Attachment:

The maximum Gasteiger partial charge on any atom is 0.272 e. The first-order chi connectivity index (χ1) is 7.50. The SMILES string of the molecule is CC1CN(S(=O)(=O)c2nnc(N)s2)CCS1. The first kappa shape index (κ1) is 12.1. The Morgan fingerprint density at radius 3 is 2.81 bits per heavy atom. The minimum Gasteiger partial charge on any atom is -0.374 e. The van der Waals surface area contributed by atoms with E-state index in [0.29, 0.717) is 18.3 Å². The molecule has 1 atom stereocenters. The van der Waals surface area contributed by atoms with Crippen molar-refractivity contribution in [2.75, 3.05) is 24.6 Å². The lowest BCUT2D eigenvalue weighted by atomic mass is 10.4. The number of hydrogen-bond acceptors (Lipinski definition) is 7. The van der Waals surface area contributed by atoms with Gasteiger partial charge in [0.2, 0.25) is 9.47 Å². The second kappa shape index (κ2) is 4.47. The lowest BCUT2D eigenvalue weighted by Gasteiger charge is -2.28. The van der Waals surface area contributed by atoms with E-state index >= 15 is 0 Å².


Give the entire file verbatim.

The maximum Gasteiger partial charge on any atom is 0.272 e. The first-order chi connectivity index (χ1) is 7.50. The SMILES string of the molecule is CC1CN(S(=O)(=O)c2nnc(N)s2)CCS1. The first kappa shape index (κ1) is 12.1. The Morgan fingerprint density at radius 3 is 2.81 bits per heavy atom. The minimum Gasteiger partial charge on any atom is -0.374 e. The van der Waals surface area contributed by atoms with E-state index in [0.29, 0.717) is 18.3 Å². The molecule has 1 atom stereocenters. The van der Waals surface area contributed by atoms with Crippen molar-refractivity contribution in [2.75, 3.05) is 24.6 Å². The lowest BCUT2D eigenvalue weighted by atomic mass is 10.4. The number of hydrogen-bond acceptors (Lipinski definition) is 7. The van der Waals surface area contributed by atoms with Gasteiger partial charge in [0.2, 0.25) is 9.47 Å². The second kappa shape index (κ2) is 4.47. The lowest BCUT2D eigenvalue weighted by Gasteiger charge is -2.28. The van der Waals surface area contributed by atoms with E-state index >= 15 is 0 Å².